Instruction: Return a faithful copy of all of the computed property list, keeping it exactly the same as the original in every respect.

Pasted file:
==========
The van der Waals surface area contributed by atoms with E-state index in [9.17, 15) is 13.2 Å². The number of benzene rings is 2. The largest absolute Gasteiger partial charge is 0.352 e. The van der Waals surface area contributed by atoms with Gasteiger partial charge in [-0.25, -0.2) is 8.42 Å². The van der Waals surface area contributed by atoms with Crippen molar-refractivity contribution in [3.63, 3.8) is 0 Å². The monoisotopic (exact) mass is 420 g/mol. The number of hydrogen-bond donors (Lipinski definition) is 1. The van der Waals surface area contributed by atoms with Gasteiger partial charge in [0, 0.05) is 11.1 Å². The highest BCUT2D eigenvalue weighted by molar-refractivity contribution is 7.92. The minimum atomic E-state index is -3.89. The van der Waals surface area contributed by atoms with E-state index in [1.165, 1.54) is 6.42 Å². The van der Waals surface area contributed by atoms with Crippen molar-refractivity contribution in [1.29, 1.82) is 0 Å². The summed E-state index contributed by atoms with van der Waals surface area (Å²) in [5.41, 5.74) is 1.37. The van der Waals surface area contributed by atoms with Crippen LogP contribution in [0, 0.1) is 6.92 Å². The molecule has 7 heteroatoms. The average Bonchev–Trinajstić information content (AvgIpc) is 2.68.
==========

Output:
The van der Waals surface area contributed by atoms with E-state index in [9.17, 15) is 13.2 Å². The number of benzene rings is 2. The largest absolute Gasteiger partial charge is 0.352 e. The van der Waals surface area contributed by atoms with Gasteiger partial charge in [-0.25, -0.2) is 8.42 Å². The van der Waals surface area contributed by atoms with Crippen molar-refractivity contribution in [3.63, 3.8) is 0 Å². The monoisotopic (exact) mass is 420 g/mol. The number of hydrogen-bond donors (Lipinski definition) is 1. The van der Waals surface area contributed by atoms with Gasteiger partial charge in [0, 0.05) is 11.1 Å². The highest BCUT2D eigenvalue weighted by molar-refractivity contribution is 7.92. The minimum atomic E-state index is -3.89. The van der Waals surface area contributed by atoms with E-state index in [1.165, 1.54) is 6.42 Å². The van der Waals surface area contributed by atoms with Crippen molar-refractivity contribution in [1.29, 1.82) is 0 Å². The summed E-state index contributed by atoms with van der Waals surface area (Å²) in [5.41, 5.74) is 1.37. The van der Waals surface area contributed by atoms with Crippen LogP contribution in [0, 0.1) is 6.92 Å². The molecule has 7 heteroatoms. The average Bonchev–Trinajstić information content (AvgIpc) is 2.68.